CLOVER -- Above the receptionist's desk at International Safety Access Corp. in Clover, a series of clocks line the wall. They mark the time in just a few of the cities where ISA does business: Riyadh, London, Chicago, Las Vegas, Los Angeles and Clover.
The Clover corporation's global journey began in February 2006, when Eric Plant, originally from Nottingham, England, asked Roger Schwartz to join him on a trip to Toronto. Plant and Schwartz had become friends through business acquaintances and both had many years of experience in the construction industry.
Schwartz had been involved in real estate development in Lake Wylie. Plant's area of expertise was construction safety.
In Toronto, Plant introduced Schwartz to an inventor who had developed a new system of galvanized steel posts and fencing to protect construction workers on job sites. Plant and Schwartz knew it was far superior to what construction workers had been relying on for their safety.
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From there, things moved very, very quickly.
"I do believe in serendipity," Schwartz says with a laugh.
Within two months, ISA Corp. was established in Clover with the help of Klear-Knit Mills' Ulf Boshamer. Fourteen employees currently make up the company. Plant is ISA's president and Schwartz is chief financial officer, while Boshamer is executive secretary.
Safety and ease of installation are what set ISA's equipment apart. Typically, elevated construction sites are protected with barriers made of timber and wire. The wood must be bolted into the floors making it a very time consuming and labor intensive process. Inspections are performed before each shift, but these kinds of barriers "provide little more than a visual barrier, really," Plant maintains. As high-rise buildings continue to climb, so does the risk of deadly accidents.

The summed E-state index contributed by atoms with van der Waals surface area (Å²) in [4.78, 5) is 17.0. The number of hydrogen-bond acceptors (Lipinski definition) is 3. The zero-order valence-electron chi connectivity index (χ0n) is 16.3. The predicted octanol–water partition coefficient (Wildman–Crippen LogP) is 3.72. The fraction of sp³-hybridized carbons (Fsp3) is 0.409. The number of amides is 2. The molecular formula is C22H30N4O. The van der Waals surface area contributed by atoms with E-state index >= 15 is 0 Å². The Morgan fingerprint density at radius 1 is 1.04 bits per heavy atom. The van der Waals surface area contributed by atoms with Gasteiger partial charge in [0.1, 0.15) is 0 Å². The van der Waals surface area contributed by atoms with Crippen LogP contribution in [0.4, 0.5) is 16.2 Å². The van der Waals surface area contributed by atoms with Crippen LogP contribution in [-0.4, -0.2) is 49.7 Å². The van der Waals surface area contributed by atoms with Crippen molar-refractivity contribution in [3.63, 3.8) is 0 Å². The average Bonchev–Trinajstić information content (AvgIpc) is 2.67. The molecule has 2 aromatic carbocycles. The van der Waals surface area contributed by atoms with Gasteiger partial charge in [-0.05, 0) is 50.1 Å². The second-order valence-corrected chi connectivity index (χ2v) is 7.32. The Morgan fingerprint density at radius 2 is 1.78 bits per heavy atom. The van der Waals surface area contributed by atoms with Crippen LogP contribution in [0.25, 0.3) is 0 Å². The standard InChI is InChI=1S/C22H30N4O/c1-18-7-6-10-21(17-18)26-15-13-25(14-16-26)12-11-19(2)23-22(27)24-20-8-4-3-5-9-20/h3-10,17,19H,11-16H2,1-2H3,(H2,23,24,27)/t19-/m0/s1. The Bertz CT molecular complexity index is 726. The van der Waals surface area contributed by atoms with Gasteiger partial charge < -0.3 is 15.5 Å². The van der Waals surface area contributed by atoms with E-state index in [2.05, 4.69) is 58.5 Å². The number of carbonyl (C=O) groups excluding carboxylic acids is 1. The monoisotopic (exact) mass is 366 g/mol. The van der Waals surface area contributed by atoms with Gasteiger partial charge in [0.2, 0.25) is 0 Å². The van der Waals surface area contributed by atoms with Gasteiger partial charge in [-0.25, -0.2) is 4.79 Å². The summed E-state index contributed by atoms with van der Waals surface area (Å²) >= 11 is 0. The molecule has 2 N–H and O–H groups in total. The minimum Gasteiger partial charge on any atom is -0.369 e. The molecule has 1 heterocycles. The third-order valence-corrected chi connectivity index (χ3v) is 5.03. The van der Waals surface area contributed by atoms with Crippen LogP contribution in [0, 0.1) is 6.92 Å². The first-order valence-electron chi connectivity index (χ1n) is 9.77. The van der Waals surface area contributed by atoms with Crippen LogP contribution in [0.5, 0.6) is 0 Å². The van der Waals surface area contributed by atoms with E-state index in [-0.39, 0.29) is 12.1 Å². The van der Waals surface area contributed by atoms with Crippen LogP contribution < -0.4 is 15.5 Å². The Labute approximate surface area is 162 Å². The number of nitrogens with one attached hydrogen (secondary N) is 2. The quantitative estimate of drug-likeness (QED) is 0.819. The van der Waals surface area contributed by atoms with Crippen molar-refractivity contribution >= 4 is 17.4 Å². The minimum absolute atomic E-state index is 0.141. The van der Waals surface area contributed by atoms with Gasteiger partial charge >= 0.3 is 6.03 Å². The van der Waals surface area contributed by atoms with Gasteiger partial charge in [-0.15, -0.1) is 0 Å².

An ISA system can be installed in minutes. Each steel post has a visual gauge to ensure it has been installed securely, and the barriers are so strong a person will bounce back if they try to run through it. (This has been demonstrated -- eight stories above ground.)
The equipment can be rented or purchased, and the materials are recyclable, an important selling point today as the industry attempts to go green, they say.
OSHA estimates that four to seven people die each day on construction sites in the US. Plant says that any decrease in those figures is significant. "It's so simple, but it's saving lives," he said.
Plant regularly meets with safety auditors worldwide to promote their system and make sure ISA's equipment continues to surpass OSHA requirements as well as those of international agencies. ISA sends a representative to each new site to train the work crews on its use.
Schwartz recalls his first job site demonstration at a high-rise in Myrtle Beach. He assembled and disassembled a kit three times to prove its strength and effectiveness.
"You could see the relief in the workers' faces," Schwartz says. "They really appreciated it."
A number of sites in downtown Charlotte currently have ISA's safety system in place, including the Catalyst and the Ritz Carlton. Other high-profile sites include the Trump Taj Mahal in Atlantic City and the Echelon in Las Vegas. They are opening an office in Dubai this fall to meet the demands of their business overseas.
ISA Corp. has 42,000 square feet of space at its warehouse on Sunset Drive, but most days, it stands nearly empty. As soon as equipment arrives, it is inspected and on its way out again.
"At first, we were pushing the train out of the station," Plant remarks. "Now, we're chasing it."